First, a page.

Hydraulic fracturing, also known as “fracking,” is a process that mixes massive amounts of fresh water into a poisonous cocktail of toxic chemicals and silica sand, and then forces it into wells drilled thousands of feet into the earth to extract oil or natural gas trapped underground. Energy companies use millions of gallons of fresh water per well to force natural gas or oil to the surface.
Fracking has disrupted towns across the U.S. and Europe. The methane released from fracking seeps into the water supply and is so concentrated that people can light the gas coming out of their water faucets on fire. Many communities have already reported serious health problems among children, the elderly and farm animals. This whole process poisons the underground water supply, causes cancer, brain damage and birth defects in humans and animals, and can trigger earthquakes. The fracking concoction contains over 300 chemicals that are poisonous and cancerous to the skin, the brain, the lungs, the heart, the stomach – just about every part of the human body. Millions of gallons of these toxins have been dumped across the country, poisoning communities.
These toxins were never a secret. In 2005, supported by then-Vice President Dick Cheney, energy corporations united to change federal laws in order to allow fracking. The Energy Policy Act was passed, exempting fracking from restrictions in the Safe Drinking Water Act, the Clean Air Act, and the Clean Water Act, allowing energy companies to poison the water supply without having to comply with any federal restrictions.
Because of fracking, the U.S. hit a 25-year high for energy production in 2013. And by 2015, the U.S. is expected to surpass Saudi Arabia as the world’s largest oil producer due to the acceleration of fracking across the country. The U.S. plans to use these new energy supplies as further leverage to impose its economic interests around the world.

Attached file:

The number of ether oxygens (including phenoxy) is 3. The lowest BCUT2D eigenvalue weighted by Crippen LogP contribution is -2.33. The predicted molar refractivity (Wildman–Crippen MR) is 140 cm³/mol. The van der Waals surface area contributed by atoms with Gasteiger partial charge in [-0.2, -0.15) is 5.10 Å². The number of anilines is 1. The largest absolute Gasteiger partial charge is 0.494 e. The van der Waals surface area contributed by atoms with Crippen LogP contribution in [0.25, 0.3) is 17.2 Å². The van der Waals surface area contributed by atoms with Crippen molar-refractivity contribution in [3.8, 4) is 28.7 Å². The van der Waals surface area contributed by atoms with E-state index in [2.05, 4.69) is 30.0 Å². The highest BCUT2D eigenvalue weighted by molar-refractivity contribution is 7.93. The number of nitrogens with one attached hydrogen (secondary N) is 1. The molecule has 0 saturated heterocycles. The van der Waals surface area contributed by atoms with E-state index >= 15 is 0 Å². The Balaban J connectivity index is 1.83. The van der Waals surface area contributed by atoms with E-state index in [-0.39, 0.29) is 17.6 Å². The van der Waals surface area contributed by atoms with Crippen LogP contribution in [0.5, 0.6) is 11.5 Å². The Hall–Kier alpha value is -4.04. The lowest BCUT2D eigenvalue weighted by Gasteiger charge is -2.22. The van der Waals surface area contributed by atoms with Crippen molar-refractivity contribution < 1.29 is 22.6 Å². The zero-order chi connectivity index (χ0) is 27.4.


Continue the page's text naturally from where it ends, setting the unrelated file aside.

Fracking is one of the fastest growing industries in the U.S., already having spread across fifteen states, from New York to California. The driving force behind this growth is pure greed. In drought-stricken Texas, the same amount of water it takes to grow $200,000 worth of crops can be used to frack $2.5 billion worth of gas or oil. Fracking methods have already spread to 15 countries around the world as energy companies race for the last deposits of oil and natural gas.
In California, energy companies want to frack the Monterey Shale deposits, an area covering 1,750 square miles. Opening this land up to fracking would destroy the habitat, further poison the air and water, and dump catastrophic levels of carbon into the atmosphere, three times as much carbon emissions as expected from the Canadian tar sands set to supply the Keystone XL pipeline.
People have begun to resist the oil companies’ fracking drive. Moratoriums and bans have been put in place in many cities across the U.S and internationally in France, Ireland, South Africa, the Czech Republic, Romania and more. But an even bigger fight must be waged to ban fracking completely.
Fracking is truly an insane process of an insane system.